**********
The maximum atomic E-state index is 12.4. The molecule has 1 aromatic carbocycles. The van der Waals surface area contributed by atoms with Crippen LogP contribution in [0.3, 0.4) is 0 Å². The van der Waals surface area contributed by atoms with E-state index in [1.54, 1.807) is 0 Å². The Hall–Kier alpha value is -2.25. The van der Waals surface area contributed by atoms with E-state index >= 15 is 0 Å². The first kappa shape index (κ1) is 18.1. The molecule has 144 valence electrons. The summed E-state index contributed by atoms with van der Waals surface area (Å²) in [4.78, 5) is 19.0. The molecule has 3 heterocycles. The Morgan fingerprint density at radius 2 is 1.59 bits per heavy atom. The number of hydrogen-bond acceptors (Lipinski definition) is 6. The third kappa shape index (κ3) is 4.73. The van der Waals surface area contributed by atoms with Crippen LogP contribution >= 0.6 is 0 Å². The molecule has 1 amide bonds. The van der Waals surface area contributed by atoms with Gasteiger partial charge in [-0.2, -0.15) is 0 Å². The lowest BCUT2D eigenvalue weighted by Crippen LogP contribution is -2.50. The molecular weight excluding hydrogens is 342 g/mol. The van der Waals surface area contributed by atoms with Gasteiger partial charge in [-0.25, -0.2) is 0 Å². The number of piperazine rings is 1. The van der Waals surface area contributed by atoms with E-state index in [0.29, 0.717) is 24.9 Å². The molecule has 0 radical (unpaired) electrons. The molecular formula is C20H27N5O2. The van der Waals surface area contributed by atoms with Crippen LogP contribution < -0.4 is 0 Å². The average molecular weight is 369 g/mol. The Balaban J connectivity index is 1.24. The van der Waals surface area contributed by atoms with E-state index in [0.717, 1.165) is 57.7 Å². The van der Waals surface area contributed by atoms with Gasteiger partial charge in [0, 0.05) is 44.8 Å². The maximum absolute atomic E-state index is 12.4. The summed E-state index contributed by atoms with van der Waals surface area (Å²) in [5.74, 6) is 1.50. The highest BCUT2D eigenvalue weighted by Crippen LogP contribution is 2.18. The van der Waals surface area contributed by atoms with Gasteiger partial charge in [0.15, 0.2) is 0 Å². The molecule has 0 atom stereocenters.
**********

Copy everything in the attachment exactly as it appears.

The maximum atomic E-state index is 12.4. The molecule has 1 aromatic carbocycles. The van der Waals surface area contributed by atoms with Crippen LogP contribution in [0.3, 0.4) is 0 Å². The van der Waals surface area contributed by atoms with E-state index in [1.54, 1.807) is 0 Å². The Hall–Kier alpha value is -2.25. The van der Waals surface area contributed by atoms with E-state index >= 15 is 0 Å². The first kappa shape index (κ1) is 18.1. The molecule has 144 valence electrons. The summed E-state index contributed by atoms with van der Waals surface area (Å²) in [4.78, 5) is 19.0. The molecule has 3 heterocycles. The Morgan fingerprint density at radius 2 is 1.59 bits per heavy atom. The number of hydrogen-bond acceptors (Lipinski definition) is 6. The third kappa shape index (κ3) is 4.73. The van der Waals surface area contributed by atoms with Crippen LogP contribution >= 0.6 is 0 Å². The molecule has 1 amide bonds. The van der Waals surface area contributed by atoms with Gasteiger partial charge in [-0.2, -0.15) is 0 Å². The lowest BCUT2D eigenvalue weighted by Crippen LogP contribution is -2.50. The molecular weight excluding hydrogens is 342 g/mol. The van der Waals surface area contributed by atoms with Gasteiger partial charge in [-0.25, -0.2) is 0 Å². The number of piperazine rings is 1. The van der Waals surface area contributed by atoms with E-state index in [0.29, 0.717) is 24.9 Å². The molecule has 0 radical (unpaired) electrons. The molecular formula is C20H27N5O2. The van der Waals surface area contributed by atoms with Crippen LogP contribution < -0.4 is 0 Å². The average molecular weight is 369 g/mol. The Balaban J connectivity index is 1.24. The van der Waals surface area contributed by atoms with E-state index in [0.717, 1.165) is 57.7 Å². The van der Waals surface area contributed by atoms with Gasteiger partial charge in [0, 0.05) is 44.8 Å². The maximum absolute atomic E-state index is 12.4. The summed E-state index contributed by atoms with van der Waals surface area (Å²) in [5.74, 6) is 1.50. The highest BCUT2D eigenvalue weighted by Crippen LogP contribution is 2.18. The van der Waals surface area contributed by atoms with Gasteiger partial charge in [0.15, 0.2) is 0 Å². The molecule has 0 atom stereocenters.